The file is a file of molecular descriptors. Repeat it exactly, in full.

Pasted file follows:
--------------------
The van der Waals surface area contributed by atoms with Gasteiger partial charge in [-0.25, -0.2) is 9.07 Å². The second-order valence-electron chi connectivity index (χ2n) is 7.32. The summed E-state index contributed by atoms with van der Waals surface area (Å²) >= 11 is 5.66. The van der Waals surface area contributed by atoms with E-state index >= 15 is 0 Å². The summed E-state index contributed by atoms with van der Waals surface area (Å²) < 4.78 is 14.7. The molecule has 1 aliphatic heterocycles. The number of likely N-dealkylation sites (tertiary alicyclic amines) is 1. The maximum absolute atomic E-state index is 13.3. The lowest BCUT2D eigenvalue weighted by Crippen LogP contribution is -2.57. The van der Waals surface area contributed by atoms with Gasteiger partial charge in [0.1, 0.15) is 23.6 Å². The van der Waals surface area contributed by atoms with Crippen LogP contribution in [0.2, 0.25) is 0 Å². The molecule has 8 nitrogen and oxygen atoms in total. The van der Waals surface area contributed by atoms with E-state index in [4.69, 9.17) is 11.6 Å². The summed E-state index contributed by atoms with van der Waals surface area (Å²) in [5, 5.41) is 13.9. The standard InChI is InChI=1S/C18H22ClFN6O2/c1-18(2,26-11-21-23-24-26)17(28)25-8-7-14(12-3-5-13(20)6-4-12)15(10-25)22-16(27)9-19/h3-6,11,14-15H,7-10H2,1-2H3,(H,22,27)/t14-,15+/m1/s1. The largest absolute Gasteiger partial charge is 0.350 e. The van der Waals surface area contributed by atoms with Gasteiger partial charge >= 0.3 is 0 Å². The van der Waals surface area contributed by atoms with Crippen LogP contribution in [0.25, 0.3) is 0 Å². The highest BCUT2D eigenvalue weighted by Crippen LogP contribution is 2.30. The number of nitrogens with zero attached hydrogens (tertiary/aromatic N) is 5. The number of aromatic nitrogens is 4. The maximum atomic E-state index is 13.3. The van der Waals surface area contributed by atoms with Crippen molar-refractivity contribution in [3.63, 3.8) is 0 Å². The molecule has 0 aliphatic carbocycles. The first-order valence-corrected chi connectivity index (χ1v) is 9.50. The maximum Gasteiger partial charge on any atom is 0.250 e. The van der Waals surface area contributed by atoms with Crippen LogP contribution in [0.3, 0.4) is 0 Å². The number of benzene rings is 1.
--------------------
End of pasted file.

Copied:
The van der Waals surface area contributed by atoms with Gasteiger partial charge in [-0.25, -0.2) is 9.07 Å². The second-order valence-electron chi connectivity index (χ2n) is 7.32. The summed E-state index contributed by atoms with van der Waals surface area (Å²) >= 11 is 5.66. The van der Waals surface area contributed by atoms with E-state index >= 15 is 0 Å². The summed E-state index contributed by atoms with van der Waals surface area (Å²) < 4.78 is 14.7. The molecule has 1 aliphatic heterocycles. The number of likely N-dealkylation sites (tertiary alicyclic amines) is 1. The maximum absolute atomic E-state index is 13.3. The lowest BCUT2D eigenvalue weighted by Crippen LogP contribution is -2.57. The van der Waals surface area contributed by atoms with Gasteiger partial charge in [0.1, 0.15) is 23.6 Å². The van der Waals surface area contributed by atoms with Crippen LogP contribution in [0.2, 0.25) is 0 Å². The molecule has 8 nitrogen and oxygen atoms in total. The van der Waals surface area contributed by atoms with E-state index in [4.69, 9.17) is 11.6 Å². The summed E-state index contributed by atoms with van der Waals surface area (Å²) in [5, 5.41) is 13.9. The standard InChI is InChI=1S/C18H22ClFN6O2/c1-18(2,26-11-21-23-24-26)17(28)25-8-7-14(12-3-5-13(20)6-4-12)15(10-25)22-16(27)9-19/h3-6,11,14-15H,7-10H2,1-2H3,(H,22,27)/t14-,15+/m1/s1. The largest absolute Gasteiger partial charge is 0.350 e. The van der Waals surface area contributed by atoms with Gasteiger partial charge >= 0.3 is 0 Å². The van der Waals surface area contributed by atoms with Crippen LogP contribution in [0.25, 0.3) is 0 Å². The highest BCUT2D eigenvalue weighted by Crippen LogP contribution is 2.30. The number of nitrogens with zero attached hydrogens (tertiary/aromatic N) is 5. The number of aromatic nitrogens is 4. The maximum atomic E-state index is 13.3. The van der Waals surface area contributed by atoms with Crippen molar-refractivity contribution in [3.63, 3.8) is 0 Å². The molecule has 0 aliphatic carbocycles. The first-order valence-corrected chi connectivity index (χ1v) is 9.50. The maximum Gasteiger partial charge on any atom is 0.250 e. The van der Waals surface area contributed by atoms with Crippen LogP contribution in [0.3, 0.4) is 0 Å². The number of benzene rings is 1.